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Using the concentration-dependence of respiration arising from glucose addition to estimate in situ concentrations of labile carbon in grassland soil

Author:
  • Johannes Rousk
  • Paul W. Hill
  • Davey L. Jones
Publishing year: 2014
Language: English
Pages: 81-88
Publication/Series: Soil Biology & Biochemistry
Volume: 77
Document type: Journal article
Publisher: Elsevier

Abstract english

In this study, we first determined the low molecular weight dissolved organic carbon (LMW DOC) concentration-dependent kinetics of soil respiration in a temperate grassland soil sampled on successive occasions. We then used the established relationship to estimate in situ LMW DOC concentrations from basal respiration measurements. C-14-labelled glucose was used as a model substrate and was added to soil over a wide range of concentrations (0.05-4000 mu g C g(-1) DW soil; equivalent to ca. 2.5 mu M-200 mM glucose-C). The time-dependent loss of C-14-glucose to (CO2)-C-14 was similar to previous assessments. The Michaelis-Menten parameter V-max varied between 17 (September 2010) and 42 (October 2010) mu g CO2-C g(-1) h(-1) (corresponding to 1.4-3.5 mu mol CO2 g(-1) h(-1)), while K-m varied between 893 (September 2010) and 1990 (October 2010) mu g glucose-C g(-1) (41-92 mM glucose), thus within the span previously reported for soils, albeit in the higher end of the range. However, the estimates were 6 orders-of-magnitude greater than those found in previous studies in natural waters. A possible methodological reason for this difference was an induced multiphasic concentration dependence, biasing K-m and V-max with high concentrations of LMW DOC. By combining the established concentration dependences with measurements of basal respiration, we estimated in situ concentrations of LMW DOC of 131 (October 2010), 112 January 2011) and 270 (September 2010) mu g LMW DOC g(-1), far exceeding the total DOC concentration in the soil (17-20 mu g DOC g(-1) soil), thus invalidating our approach. We propose a way forward, and suggest that although current estimates of LMW DOC cycling need revision, there is evidence for a rapidly cycling pool of LMW DOC, possibly turning over >30 times per day, that warrants further attention. (C) 2014 Elsevier Ltd. All rights reserved.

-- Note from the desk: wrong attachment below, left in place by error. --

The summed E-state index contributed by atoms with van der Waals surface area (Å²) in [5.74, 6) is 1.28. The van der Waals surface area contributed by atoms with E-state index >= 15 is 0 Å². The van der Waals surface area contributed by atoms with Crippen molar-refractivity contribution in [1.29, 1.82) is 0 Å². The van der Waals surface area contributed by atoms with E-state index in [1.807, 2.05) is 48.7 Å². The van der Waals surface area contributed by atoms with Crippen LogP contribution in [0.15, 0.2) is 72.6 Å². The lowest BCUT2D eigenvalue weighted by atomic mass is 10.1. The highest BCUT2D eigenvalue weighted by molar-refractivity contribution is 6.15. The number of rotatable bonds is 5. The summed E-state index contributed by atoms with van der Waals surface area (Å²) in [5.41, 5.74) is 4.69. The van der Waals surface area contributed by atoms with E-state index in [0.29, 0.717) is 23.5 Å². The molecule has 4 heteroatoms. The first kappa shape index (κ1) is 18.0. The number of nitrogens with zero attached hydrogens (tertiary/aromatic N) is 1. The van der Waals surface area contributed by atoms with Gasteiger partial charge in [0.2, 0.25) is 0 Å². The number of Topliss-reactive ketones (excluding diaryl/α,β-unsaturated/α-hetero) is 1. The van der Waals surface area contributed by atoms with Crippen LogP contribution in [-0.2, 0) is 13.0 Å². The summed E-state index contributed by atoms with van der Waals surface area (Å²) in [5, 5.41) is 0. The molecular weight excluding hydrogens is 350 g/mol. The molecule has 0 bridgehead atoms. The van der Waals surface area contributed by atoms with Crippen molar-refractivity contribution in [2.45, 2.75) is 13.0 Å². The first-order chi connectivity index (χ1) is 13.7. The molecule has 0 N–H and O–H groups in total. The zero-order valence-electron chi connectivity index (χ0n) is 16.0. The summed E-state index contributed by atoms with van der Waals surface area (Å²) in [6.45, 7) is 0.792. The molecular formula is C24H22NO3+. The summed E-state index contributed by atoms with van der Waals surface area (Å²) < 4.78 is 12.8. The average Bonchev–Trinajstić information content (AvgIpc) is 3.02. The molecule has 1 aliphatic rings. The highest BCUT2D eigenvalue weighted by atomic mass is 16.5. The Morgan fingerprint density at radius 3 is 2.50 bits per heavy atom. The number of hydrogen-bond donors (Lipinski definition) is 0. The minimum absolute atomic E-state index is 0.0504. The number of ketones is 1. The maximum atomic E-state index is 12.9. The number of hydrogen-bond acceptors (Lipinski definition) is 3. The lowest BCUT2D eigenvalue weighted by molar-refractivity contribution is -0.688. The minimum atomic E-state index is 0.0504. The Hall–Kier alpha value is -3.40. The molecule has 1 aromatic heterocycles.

Keywords

  • Biological Sciences
  • Microbial decomposer community
  • Soil organic matter degradation
  • Michaelis-Menten kinetics
  • Substrate loading rates
  • Carbon sequestration

Other

Published
  • Interaction between fungi and bacteria in soil
  • Microbial carbon-use efficiency
  • Microbial Ecology
  • ISSN: 0038-0717
JR photo
E-mail: johannes [dot] rousk [at] biol [dot] lu [dot] se

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